Monitoring: Equipment and Computers
Background and Goal of study: Central venous oxygen saturation (ScvO2) may be an interesting alternative to mixed venous oxygen saturation (SvO2) in patients without a need of a pulmonary artery catheter (1). The aim of this study was to evaluate the relation between SvO2 and ScvO2 in patients scheduled for cardiac surgery with cardiopulmonary bypass (CPB).
Materials and methods: 33 patients (10 patients with coronary artery bypass grafting (CABG), 7 patients with valve replacement and CABG, 16 patients with valve replacement) after written and informed consent were included in this prospective study. A TCI remifentanil - propofol - cisatracurium anaesthesia was used. Tip placement of the catheters in the pulmonary artery (Swan-Ganz®, 7,5F, American Edwards Lab) and in the superior vena cava (7F triple lumen, Arrow®) was controlled by Transesophageal Echocardiography. Blood samples were drawn at induction (T1), 10 minutes after CPB (T2) and after arrival in the intensive care unit (T3). The blood samples were immediately analysed for oxygen saturation by Instrumentation Laboratory 682 CO-Oximeter. Statistical analysis was performed by linear regression, Pearson correlations and the method of Passing and Bablok (2).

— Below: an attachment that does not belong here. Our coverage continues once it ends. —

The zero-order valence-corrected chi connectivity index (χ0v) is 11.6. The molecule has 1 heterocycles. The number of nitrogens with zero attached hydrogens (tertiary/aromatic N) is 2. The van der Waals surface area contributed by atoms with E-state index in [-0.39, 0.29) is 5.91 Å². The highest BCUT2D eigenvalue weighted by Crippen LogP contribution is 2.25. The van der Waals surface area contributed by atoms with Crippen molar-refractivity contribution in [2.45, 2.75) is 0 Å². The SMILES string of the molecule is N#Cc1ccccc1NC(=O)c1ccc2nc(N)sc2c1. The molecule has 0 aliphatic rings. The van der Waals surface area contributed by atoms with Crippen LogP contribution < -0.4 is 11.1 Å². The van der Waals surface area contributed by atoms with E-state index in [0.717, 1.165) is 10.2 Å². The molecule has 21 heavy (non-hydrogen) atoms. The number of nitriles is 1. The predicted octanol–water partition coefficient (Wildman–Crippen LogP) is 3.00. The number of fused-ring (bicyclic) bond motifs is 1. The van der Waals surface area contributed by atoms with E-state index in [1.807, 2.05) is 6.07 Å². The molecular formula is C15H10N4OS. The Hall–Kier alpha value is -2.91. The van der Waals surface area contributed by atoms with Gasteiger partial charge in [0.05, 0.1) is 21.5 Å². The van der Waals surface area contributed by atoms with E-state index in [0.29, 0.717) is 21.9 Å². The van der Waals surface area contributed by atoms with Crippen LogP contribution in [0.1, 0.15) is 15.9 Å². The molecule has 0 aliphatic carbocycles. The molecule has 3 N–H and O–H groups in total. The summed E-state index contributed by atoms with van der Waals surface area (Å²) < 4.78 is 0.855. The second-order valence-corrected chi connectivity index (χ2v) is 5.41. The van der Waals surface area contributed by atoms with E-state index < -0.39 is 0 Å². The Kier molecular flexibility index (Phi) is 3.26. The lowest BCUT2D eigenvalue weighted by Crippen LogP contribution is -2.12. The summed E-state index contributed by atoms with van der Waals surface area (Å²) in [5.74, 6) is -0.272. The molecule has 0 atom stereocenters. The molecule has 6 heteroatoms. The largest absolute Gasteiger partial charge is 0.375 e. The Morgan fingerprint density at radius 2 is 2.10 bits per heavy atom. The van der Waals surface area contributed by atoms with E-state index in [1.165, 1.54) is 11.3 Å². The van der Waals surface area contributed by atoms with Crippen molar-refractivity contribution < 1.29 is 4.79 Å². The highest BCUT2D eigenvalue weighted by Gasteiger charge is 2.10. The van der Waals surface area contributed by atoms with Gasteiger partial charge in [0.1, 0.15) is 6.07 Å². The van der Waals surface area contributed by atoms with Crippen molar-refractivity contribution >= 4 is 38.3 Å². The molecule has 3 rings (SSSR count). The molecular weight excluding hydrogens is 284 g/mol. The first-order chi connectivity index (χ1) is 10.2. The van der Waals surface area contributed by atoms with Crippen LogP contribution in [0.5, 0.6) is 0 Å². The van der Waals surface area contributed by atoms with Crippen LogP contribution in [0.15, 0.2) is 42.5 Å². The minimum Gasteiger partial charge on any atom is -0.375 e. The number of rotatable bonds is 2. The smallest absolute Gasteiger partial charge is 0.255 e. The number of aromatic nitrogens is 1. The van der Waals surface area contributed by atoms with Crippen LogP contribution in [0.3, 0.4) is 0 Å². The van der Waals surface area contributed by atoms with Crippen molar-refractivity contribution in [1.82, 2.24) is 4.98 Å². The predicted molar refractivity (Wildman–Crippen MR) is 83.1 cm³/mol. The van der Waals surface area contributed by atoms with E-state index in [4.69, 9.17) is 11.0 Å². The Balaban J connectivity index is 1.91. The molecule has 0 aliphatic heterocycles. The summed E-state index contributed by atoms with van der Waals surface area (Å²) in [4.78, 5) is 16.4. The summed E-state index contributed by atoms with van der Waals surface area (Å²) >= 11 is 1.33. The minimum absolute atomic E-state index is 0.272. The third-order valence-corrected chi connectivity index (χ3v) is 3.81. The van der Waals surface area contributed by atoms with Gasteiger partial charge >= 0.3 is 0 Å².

Results: Mean values ± SD, correlations (R) and confidence limits of 95% for SvO2 and ScvO2 at T1, T2 and T3:
The test of Passing Bablok shows that ScvO2 overestimates SvO2 during the 3 sample times.
Conclusions: ScvO2 can not be substituted for SvO2 in cardiac surgery with cardiopulmonary bypass.
1 Rivers EP, et al. NEJM 2001; 345:1368-77.
2 Passing H. J. Clin. Chem. Clin. Biochem.1983; 21: 709-20.